Frontline On Air | When Tagore’s poem got the Indira touch

LISTEN: Indira Gandhi’s diligent edits on an English translation of Rabindranath Tagore’s iconic poem-song “Ekla Chalo Re” reveal her latent literary sensibilities.

Indira Gandhi’s diligent edits on an English translation of the iconic poem “Ekla Chalo Re” reveal her latent literary sensibilities.

Published : Jan 03, 2024 13:24 IST - 1 MIN READ

Audio StorySanjiva Prasad

In the last month of her life, Indira Gandhi, my father, and the noted sculptor Sankho Chaudhuri had several interactions. One of the last executive actions of Indira Gandhi, on October 30, 1984, was to approve the appointment of Sankho Chaudhuri as the Chairman of the Lalit Kala Akademi. While a veteran politician Ram Niwas Mirdha had won the most votes in an election for the post, he had the good sense and cultural sensibilities to suggest that one respected artist should succeed another as Chairman of the arts academy.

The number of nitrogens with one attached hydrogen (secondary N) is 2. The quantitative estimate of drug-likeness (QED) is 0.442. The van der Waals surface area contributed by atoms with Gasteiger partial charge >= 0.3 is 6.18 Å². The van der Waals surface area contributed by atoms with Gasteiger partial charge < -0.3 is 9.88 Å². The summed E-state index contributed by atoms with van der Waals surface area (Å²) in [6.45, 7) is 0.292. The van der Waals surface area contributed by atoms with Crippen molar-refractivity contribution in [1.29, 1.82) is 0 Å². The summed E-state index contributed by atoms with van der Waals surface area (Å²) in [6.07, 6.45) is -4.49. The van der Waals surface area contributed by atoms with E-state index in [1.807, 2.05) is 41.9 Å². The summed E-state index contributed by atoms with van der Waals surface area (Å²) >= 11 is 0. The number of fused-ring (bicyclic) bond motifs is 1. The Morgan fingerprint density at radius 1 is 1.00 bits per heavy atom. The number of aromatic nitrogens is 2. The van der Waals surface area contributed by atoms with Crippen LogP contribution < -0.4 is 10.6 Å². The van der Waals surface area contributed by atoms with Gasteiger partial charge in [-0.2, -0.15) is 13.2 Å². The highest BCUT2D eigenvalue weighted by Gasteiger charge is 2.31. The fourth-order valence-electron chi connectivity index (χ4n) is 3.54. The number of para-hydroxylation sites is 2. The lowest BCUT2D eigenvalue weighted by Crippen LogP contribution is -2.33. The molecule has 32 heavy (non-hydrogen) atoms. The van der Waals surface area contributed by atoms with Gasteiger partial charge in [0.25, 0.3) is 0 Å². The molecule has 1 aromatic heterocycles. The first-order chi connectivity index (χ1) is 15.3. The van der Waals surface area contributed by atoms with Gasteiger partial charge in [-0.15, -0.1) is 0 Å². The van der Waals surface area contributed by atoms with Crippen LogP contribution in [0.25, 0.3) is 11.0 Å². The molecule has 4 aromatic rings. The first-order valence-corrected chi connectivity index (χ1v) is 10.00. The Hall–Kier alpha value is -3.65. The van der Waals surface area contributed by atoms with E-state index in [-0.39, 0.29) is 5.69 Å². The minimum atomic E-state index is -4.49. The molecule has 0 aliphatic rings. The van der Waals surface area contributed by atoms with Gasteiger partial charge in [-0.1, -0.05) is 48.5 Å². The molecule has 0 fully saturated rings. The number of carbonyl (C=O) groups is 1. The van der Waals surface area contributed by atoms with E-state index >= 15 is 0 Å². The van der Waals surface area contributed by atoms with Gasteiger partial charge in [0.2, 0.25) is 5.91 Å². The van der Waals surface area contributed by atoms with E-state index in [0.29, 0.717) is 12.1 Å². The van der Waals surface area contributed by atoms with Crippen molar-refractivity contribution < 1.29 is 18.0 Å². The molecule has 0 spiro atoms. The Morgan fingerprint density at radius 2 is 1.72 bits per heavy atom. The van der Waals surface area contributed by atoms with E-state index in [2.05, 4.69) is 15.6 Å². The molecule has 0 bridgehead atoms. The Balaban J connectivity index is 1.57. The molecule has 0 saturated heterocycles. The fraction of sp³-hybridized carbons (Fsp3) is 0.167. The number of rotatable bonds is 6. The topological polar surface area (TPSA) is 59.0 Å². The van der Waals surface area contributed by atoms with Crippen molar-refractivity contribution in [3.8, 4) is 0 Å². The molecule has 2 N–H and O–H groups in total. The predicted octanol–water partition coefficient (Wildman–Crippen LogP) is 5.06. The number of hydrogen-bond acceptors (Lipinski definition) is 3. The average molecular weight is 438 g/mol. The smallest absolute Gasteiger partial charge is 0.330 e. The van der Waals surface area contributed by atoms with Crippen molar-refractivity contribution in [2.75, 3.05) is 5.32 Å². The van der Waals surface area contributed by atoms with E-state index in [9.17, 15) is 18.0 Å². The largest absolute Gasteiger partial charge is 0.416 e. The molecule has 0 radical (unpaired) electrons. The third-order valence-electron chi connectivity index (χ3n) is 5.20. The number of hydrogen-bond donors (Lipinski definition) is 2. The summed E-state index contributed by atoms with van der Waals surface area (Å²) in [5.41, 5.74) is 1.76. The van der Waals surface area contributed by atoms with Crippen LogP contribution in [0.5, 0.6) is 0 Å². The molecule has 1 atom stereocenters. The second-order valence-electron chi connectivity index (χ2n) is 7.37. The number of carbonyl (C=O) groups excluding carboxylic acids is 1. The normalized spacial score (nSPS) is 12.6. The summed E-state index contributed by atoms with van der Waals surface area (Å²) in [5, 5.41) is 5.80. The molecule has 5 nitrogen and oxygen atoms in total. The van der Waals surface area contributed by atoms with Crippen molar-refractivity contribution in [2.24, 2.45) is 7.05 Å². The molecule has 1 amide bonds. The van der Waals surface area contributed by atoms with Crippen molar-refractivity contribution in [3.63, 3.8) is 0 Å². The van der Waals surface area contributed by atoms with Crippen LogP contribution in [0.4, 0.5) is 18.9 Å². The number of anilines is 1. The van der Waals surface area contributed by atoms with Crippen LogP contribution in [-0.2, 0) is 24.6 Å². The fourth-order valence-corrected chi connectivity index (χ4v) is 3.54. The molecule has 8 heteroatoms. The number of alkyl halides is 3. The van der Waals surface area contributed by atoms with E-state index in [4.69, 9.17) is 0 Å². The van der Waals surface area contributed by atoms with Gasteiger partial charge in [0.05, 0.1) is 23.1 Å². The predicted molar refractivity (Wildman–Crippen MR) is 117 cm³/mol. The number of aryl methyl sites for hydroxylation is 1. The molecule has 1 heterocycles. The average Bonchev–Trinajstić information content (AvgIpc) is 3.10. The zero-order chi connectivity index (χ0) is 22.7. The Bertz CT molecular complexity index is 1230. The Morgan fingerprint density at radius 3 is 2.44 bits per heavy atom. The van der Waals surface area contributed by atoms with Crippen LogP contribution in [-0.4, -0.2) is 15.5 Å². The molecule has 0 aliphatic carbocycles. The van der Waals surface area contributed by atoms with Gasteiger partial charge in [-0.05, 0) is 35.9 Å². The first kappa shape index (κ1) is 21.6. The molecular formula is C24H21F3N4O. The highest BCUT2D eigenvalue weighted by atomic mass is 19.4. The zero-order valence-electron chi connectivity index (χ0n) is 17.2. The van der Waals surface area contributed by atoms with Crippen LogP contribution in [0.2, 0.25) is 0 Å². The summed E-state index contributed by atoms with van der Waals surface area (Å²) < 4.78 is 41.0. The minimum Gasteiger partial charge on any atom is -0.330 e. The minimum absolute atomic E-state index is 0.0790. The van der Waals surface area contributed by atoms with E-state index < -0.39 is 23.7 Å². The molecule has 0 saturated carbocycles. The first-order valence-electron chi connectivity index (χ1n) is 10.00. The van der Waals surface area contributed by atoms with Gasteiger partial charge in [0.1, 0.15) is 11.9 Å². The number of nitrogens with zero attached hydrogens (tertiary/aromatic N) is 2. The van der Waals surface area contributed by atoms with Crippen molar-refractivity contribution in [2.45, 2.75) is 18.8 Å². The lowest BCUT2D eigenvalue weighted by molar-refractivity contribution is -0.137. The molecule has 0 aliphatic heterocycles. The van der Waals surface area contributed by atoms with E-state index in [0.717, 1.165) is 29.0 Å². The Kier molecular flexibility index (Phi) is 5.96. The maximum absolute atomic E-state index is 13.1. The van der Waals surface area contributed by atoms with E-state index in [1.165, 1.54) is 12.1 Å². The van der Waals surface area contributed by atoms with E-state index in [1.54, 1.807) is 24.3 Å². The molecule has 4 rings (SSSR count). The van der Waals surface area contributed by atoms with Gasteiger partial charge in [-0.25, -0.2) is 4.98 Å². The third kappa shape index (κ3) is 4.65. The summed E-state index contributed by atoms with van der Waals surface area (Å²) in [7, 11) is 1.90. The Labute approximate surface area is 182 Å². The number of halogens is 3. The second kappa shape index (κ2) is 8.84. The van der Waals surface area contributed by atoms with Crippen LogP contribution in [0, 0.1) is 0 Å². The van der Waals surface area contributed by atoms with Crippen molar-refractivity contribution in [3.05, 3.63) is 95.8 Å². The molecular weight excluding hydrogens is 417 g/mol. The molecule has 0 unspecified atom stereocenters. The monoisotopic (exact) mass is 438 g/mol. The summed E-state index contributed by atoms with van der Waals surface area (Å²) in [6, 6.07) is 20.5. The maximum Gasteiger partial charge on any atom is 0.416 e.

But a more interesting interaction that took place over the month centred on a translation of Tagore’s memorable song, Jodi tor dak shune keu na ashe, that contains the memorable phrase “Ekla Chalo”, which inspired Indira Gandhi. However, the translations of this poem did not seem to satisfy her exacting standards. My father had on several occasions said that Indira Gandhi worked tirelessly on her speeches, and would have made an excellent subeditor. He also maintained that her intellect and education were of the highest calibre, with leading writers and philosophers like Iris Murdoch and André Malraux seeking out her company. How particular she could be about words and their meaning can be seen here.

Read the full story here.

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